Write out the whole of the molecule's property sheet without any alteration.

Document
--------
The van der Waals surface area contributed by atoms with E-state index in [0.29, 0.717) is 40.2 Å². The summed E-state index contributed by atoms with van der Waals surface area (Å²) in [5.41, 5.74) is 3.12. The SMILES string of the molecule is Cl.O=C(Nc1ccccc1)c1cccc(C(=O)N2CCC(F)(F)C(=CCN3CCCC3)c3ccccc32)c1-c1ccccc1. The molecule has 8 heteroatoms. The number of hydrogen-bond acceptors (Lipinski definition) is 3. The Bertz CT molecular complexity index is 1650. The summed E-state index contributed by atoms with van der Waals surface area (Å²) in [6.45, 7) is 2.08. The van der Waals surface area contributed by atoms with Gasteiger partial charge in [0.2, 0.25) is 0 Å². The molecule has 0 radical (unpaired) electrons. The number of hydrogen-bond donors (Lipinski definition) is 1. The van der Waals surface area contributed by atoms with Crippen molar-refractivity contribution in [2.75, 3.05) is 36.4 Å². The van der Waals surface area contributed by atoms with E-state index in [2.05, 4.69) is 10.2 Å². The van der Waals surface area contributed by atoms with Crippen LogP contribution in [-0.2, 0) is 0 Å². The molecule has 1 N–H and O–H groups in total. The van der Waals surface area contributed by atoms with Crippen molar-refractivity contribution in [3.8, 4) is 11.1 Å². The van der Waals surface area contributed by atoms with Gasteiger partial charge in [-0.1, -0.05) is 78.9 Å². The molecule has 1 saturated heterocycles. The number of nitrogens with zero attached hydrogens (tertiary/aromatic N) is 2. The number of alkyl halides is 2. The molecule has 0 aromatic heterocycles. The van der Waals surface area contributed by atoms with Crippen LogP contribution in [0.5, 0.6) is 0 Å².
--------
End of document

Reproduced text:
The van der Waals surface area contributed by atoms with E-state index in [0.29, 0.717) is 40.2 Å². The summed E-state index contributed by atoms with van der Waals surface area (Å²) in [5.41, 5.74) is 3.12. The SMILES string of the molecule is Cl.O=C(Nc1ccccc1)c1cccc(C(=O)N2CCC(F)(F)C(=CCN3CCCC3)c3ccccc32)c1-c1ccccc1. The molecule has 8 heteroatoms. The number of hydrogen-bond acceptors (Lipinski definition) is 3. The Bertz CT molecular complexity index is 1650. The summed E-state index contributed by atoms with van der Waals surface area (Å²) in [6.45, 7) is 2.08. The van der Waals surface area contributed by atoms with Gasteiger partial charge in [0.2, 0.25) is 0 Å². The molecule has 0 radical (unpaired) electrons. The number of hydrogen-bond donors (Lipinski definition) is 1. The van der Waals surface area contributed by atoms with Crippen molar-refractivity contribution in [2.75, 3.05) is 36.4 Å². The van der Waals surface area contributed by atoms with E-state index in [2.05, 4.69) is 10.2 Å². The van der Waals surface area contributed by atoms with Crippen LogP contribution in [-0.2, 0) is 0 Å². The molecule has 1 N–H and O–H groups in total. The van der Waals surface area contributed by atoms with Crippen molar-refractivity contribution in [3.8, 4) is 11.1 Å². The van der Waals surface area contributed by atoms with Gasteiger partial charge in [-0.1, -0.05) is 78.9 Å². The molecule has 1 saturated heterocycles. The number of nitrogens with zero attached hydrogens (tertiary/aromatic N) is 2. The number of alkyl halides is 2. The molecule has 0 aromatic heterocycles. The van der Waals surface area contributed by atoms with Crippen LogP contribution in [0.5, 0.6) is 0 Å².